Ernest J. Gaines makes a statement in his cultural novel The Autobiography of Miss Jane Pittman. When one of the characters comes home from getting some education—the one who represents the leadership of his people—with the intention of his leading the people as a minister of the gospel, he floors them with the knowledge that he no longer believes in the church. His statement, “Leave the lies to the preachers.”

            As a preacher, I’m not sure that I care for the designation of “liar.” I am also a bit squeamish about being qualified as a hypocrite. But I’m fairly sure that both of these categories have a great deal to do with who I am. Certainly I don’t encourage hypocrisy, nor do I go out of my way to lie in any and all situations. However, I do find myself donning my mask and putting on a suit of diplomacy (the tailor-made version of lying).

            Kevin Leman gives me a great excuse for this in his research-based The Birth Order Book. Since I am the third of four children and the second son, I qualify as a middle child (in spades). Here is the list of typical characteristics of a middle child: “mediator, compromising, diplomatic, avoids conflict, independent, loyal to peers, many friends, a maverick, secretive, unspoiled.” This is a pretty good description of me. In short, I want two things (mainly): people to like me and peaceful co-existence. I want everyone to be happy. Consequently, this leads to a default of being “on” all the time.

            I relate a great deal with Craig Groeschel who confesses in his introduction to Confessions of a Pastor that he plays his part with relative ease. It is so easy to say and hear what people want to fulfill a desire for acceptance that it becomes a game that some of us play. If you’re really good at it you can never turn it off. We play the part for our church—especially those of us who see our livelihood resting in the hands of the people. Tell them what they want to hear without telling them anything really. It’s a politician’s dream to be able to master this skill. We play the part for our families. How many of us really let our guard down even for our spouse?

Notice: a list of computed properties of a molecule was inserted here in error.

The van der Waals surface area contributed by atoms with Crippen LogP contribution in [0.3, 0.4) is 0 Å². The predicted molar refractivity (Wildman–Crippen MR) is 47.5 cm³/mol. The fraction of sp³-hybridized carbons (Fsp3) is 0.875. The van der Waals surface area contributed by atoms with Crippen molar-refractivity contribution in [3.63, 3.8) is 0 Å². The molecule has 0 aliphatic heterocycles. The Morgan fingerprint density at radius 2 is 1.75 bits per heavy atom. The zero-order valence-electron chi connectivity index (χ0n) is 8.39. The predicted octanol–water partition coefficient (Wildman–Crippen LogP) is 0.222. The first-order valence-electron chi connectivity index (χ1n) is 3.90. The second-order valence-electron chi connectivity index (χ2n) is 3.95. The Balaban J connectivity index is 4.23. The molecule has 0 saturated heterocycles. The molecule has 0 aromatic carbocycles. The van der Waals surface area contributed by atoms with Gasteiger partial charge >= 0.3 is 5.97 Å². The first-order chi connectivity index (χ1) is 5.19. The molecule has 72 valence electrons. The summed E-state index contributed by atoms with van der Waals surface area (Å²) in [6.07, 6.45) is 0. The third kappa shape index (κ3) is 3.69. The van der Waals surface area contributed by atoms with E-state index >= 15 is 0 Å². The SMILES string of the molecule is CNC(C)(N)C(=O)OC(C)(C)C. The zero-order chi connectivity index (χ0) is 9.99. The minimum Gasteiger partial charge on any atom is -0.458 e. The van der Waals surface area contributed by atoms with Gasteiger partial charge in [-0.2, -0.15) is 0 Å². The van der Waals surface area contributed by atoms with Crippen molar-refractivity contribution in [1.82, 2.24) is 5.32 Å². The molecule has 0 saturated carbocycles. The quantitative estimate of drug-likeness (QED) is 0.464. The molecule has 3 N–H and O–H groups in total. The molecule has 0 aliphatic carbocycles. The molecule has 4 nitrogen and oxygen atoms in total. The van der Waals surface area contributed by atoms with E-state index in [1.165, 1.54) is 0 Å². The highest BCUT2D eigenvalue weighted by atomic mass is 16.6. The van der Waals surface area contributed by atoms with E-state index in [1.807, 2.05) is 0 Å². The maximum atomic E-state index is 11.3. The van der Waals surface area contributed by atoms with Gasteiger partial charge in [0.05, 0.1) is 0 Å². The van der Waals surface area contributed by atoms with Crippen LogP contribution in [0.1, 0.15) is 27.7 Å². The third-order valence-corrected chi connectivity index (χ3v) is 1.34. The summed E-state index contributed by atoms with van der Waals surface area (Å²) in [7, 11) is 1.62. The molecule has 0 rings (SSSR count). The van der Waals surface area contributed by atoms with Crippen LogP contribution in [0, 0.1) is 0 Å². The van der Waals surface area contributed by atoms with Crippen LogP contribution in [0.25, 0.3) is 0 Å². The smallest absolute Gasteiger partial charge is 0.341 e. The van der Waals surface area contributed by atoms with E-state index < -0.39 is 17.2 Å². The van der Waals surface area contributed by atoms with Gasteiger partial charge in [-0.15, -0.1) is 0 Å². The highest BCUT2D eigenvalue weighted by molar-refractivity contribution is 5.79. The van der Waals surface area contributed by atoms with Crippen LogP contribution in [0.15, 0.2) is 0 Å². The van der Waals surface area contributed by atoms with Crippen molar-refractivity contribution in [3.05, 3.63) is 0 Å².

I am married to the most wonderful woman in the world. She’s smart, witty, beautiful, and giving. Still sometimes I wonder, “If she really knew all of me, if I came clean about who I am at my core being, would she still want me?” I asked her once why she felt I was good enough to choose. She just smiled and said, “I love you.” I don’t try to hide from her, but at the same time, I don’t know that I’ve ever fully disclosed myself to her. I have a feeling as I open up more to her all the time, she would just love me more.

            In a way, this acceptance she shows toward me is a sampling of what Jesus does. The big difference is that, even though I try to put my game face on for Jesus, He knows. Sometimes my blushing bride knows, too. She doesn’t say anything, she just knows, and she loves me anyway. See? Jesus knows, and He loves me anyway. This is why perhaps Groeschel’s book is so important. It reminds us—Christ followers—that Christ knows us so we don’t have to be ever “on”. Instead, we ought to be genuine because Christ knows. I am working on this hypocrisy thing (from the ancient Greek stage—the hypocrite was the mask worn by the actor to depict the role he was playing). Take off the mask. . . Your friends and family don’t want it, you won’t miss it, and Jesus sees right through it.

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